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Effect on mortality and virological response of delaying antiretroviral therapy initiation in children receiving tuberculosis treatment
Global Health Sciences Literature Digest
Published October 4, 2010
Journal Article

Yotebieng M, Van Rie A, Moultrie H, et al. Effect on mortality and virological response of delaying antiretroviral therapy initiation in children receiving tuberculosis treatment. AIDS. 2010 Jun 1;24(9):1341-9.

In Context

Rates of co-infection with HIV and tuberculosis (TB) are high among children in resource-constrained areas. Children are particularly vulnerable to progression from TB infection to active disease, with increased risk of disease progression and death among those also infected with HIV.(1, 2) Recommendations for treating children coinfected with TB and HIV have called for delaying initiation of antiretroviral therapy (ART) anywhere from several weeks after initiating TB treatment to the completion of TB treatment as a way of minimizing drug interactions and differentiating side effects between TB and HIV medications.(3, 4) However, delays in initiation of ART until TB treatment has been completed have been associated with increased mortality among adults.(5)

Objective

To estimate the effect of delays in ART among children initiating TB treatment on mortality and viral suppression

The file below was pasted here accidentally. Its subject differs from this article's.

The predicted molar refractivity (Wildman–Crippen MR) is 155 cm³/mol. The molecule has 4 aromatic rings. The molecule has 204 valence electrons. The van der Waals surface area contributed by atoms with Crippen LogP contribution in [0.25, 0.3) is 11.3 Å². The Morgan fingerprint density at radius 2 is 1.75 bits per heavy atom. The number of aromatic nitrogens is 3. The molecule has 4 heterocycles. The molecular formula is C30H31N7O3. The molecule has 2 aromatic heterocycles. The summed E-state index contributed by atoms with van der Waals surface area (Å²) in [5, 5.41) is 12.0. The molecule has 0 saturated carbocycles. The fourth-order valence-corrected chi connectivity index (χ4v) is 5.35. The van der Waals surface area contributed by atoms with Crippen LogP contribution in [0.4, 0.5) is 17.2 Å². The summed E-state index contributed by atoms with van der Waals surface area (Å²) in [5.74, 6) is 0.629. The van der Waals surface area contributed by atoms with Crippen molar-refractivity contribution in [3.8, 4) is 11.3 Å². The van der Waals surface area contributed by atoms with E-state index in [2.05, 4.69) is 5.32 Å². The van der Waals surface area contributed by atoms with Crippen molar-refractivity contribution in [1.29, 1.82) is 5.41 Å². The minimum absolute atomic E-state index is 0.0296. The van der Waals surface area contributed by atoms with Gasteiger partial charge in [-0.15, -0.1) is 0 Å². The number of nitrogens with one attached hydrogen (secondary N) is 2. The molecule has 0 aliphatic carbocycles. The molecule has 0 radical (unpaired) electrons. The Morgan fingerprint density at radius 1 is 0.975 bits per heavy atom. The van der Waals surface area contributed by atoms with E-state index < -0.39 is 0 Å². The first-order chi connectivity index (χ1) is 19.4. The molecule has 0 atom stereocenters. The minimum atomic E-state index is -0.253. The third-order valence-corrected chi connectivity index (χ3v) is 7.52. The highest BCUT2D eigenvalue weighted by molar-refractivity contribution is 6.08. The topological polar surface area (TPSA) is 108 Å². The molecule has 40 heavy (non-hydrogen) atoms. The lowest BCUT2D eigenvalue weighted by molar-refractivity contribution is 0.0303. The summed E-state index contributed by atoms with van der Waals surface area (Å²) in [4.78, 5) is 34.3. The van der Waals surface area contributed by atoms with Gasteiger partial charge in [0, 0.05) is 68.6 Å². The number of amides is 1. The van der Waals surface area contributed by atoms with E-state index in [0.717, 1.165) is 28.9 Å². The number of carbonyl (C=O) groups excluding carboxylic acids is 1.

Setting

Outpatient pediatric HIV clinic, Soweto, South Africa

Study Design

Observational cohort

Participants

Pediatric patients (aged less than 16 years) co-infected with TB and HIV who had their first clinic visit and received care between April 1, 2004 and March 31, 2008 and initiated TB treatment prior to starting ART.

Outcome

Survival and viral suppression

Methods

Diagnosis of TB was based upon clinical criteria; TB treatment consisted of rifampicin, isoniazid, and pyrazinamide for the first two months, followed by rifampicin and isoniazid for an additional four months. First-line ART consisted of stavudine, lamivudine, and ritonavir-boosted lopinavir for children who were aged three years or younger and who weighed >10 kg. During TB treatment, the ritonavir doses were doubled.

Children receiving ART were assessed at one and three months and every three months thereafter. CD4 cell and viral load measurements were obtained at baseline and then every six months.

The time from starting anti-tuberculin therapy to initiation of ART was categorized as more than 15, more than 30, or more than 60 days. Mortality was analyzed using inverse probability-of-treatment and censoring weighting of marginal structural models that controlled for confounding from various times of ART initiation that would be expected to occur based, in part, on clinical factors. Patients were censored at 36 months or at last clinic visit, whichever came first, or when lost to follow-up (defined as at least six months without a clinic visit or response to contact tracing by telephone). The probability of initiating ART was estimated using pooled logistic regression models. The Cox proportional hazards model was used to estimate the relative hazard (RH) of viral suppression with adjustment for baseline variables.

Results